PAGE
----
Sir Franklin had become a hero, not because of his brilliance but because of his courage and endurance of incredible hardships. In his previous exploits he had been wounded in battle, shipwrecked on Australia's Barrier Reef, and, on his Arctic expedition, abandoned on the frozen waters without supplies. All but three died on that journey. He was only a few days from death when rescued.

In those days it was common practice for an exploration of the Arctic to last for three years. Two winters were spent locked in by the ice. Sailing could only be done during the few weeks that the water was navigable. During the winter, land explorations were made.

The last Franklin expedition began in May 1845. Two 300-ton plus bark-rigged sailing ships, with the formidable names of Erebus and Terror, were outfitted for the journey. With the sporting interests of the British Navy, staffing the ships with 129 volunteer officers and men was easy. The ships were even outfitted with an innovation to help with the ice. Coal fueled locomotive steam engines delivering 20 hp were provided. The ships also had an unheard of luxury - heated cabins. They sailed and were last seen on July 26 by a Scottish whaler. All men and equipment were lost - the greatest single disaster in the annals of Arctic exploration.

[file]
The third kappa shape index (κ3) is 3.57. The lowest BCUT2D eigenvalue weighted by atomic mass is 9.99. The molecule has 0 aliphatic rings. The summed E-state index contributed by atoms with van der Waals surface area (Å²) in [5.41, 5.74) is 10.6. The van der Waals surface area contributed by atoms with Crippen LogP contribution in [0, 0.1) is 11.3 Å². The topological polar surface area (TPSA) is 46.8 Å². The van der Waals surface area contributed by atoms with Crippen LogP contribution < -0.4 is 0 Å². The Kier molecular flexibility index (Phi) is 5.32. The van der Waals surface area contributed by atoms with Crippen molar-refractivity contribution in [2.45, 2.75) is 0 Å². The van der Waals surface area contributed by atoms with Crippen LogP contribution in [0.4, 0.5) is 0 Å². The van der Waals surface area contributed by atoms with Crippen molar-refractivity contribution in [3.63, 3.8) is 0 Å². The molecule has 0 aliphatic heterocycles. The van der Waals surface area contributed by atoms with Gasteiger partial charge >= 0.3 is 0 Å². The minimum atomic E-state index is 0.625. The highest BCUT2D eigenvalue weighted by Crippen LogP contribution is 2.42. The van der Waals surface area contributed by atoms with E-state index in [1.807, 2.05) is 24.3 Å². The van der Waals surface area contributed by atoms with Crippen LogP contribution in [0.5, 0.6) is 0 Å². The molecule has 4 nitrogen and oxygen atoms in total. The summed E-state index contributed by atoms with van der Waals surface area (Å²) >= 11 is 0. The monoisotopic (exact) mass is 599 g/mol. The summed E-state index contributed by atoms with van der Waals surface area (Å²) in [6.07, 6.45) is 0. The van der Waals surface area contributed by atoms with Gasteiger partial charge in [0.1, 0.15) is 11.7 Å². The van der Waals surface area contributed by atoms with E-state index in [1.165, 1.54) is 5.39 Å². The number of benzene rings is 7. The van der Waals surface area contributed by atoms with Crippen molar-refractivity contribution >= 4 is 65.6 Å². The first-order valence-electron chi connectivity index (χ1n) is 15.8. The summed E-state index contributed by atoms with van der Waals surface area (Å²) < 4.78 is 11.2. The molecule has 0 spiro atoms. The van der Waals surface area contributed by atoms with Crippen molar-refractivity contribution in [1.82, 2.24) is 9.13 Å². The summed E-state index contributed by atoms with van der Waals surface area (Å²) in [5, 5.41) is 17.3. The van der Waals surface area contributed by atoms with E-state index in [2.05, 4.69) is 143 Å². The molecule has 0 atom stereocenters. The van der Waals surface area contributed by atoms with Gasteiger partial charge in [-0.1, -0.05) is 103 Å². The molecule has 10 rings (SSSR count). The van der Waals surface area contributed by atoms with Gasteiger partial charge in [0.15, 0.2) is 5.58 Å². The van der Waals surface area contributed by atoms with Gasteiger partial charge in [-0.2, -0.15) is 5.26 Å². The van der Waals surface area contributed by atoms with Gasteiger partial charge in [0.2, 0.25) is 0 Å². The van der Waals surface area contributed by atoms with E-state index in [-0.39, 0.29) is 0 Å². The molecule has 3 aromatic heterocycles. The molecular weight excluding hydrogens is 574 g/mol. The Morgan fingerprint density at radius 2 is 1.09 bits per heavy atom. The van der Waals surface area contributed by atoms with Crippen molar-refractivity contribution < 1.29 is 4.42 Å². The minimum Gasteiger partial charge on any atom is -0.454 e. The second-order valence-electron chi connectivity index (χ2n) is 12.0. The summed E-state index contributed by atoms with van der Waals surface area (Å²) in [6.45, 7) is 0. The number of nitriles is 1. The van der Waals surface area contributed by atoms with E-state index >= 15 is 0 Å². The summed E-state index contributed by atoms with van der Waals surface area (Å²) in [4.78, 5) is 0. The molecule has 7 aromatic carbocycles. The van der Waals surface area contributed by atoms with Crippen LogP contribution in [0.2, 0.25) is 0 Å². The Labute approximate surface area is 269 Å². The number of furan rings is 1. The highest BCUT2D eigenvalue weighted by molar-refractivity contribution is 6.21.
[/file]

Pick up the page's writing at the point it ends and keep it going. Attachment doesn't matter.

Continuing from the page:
What happened? John Rae, Hudson's Bay Company, discovered some clues 12 years later. While very little is known of the actual events, McClintock later found some of the bodies and notes. The ships were never located. They survived the first winter but the end of the second winter found them permanently beset by ice. Many died on the ship. The survivors left the ship after the third winter and tried to reach safety overland, a trip of over 1,000 miles. None made it.

The key to the disaster lies in the preparation for the expedition. Although the ships had two auxiliary steam engines, they only had a 12-day supply of coal. Instead, each ship had a 1,200 volume library, a hand organ playing 50 tunes, china place settings for officers and men, cut glass wine goblets, and sterling silver flatware.

The flatware deserves more attention because it was found with the bodies of the men who tried to walk out over 1,000 miles of wilderness. The silverware was of an ornate Victorian design, with richly patterned heavy handles, each bearing the officer's initials and family crest.

They had no special clothing, only the standard uniforms of the Navy. A skeleton of one of the officers later found was described wearing a uniform, trousers and jacket, of fine blue cloth edged with silk braid. The sleeves of the jacket were slashed and decorated with five covered buttons each. Over the uniforms he wore a blue great coat and a black silk neckerchief.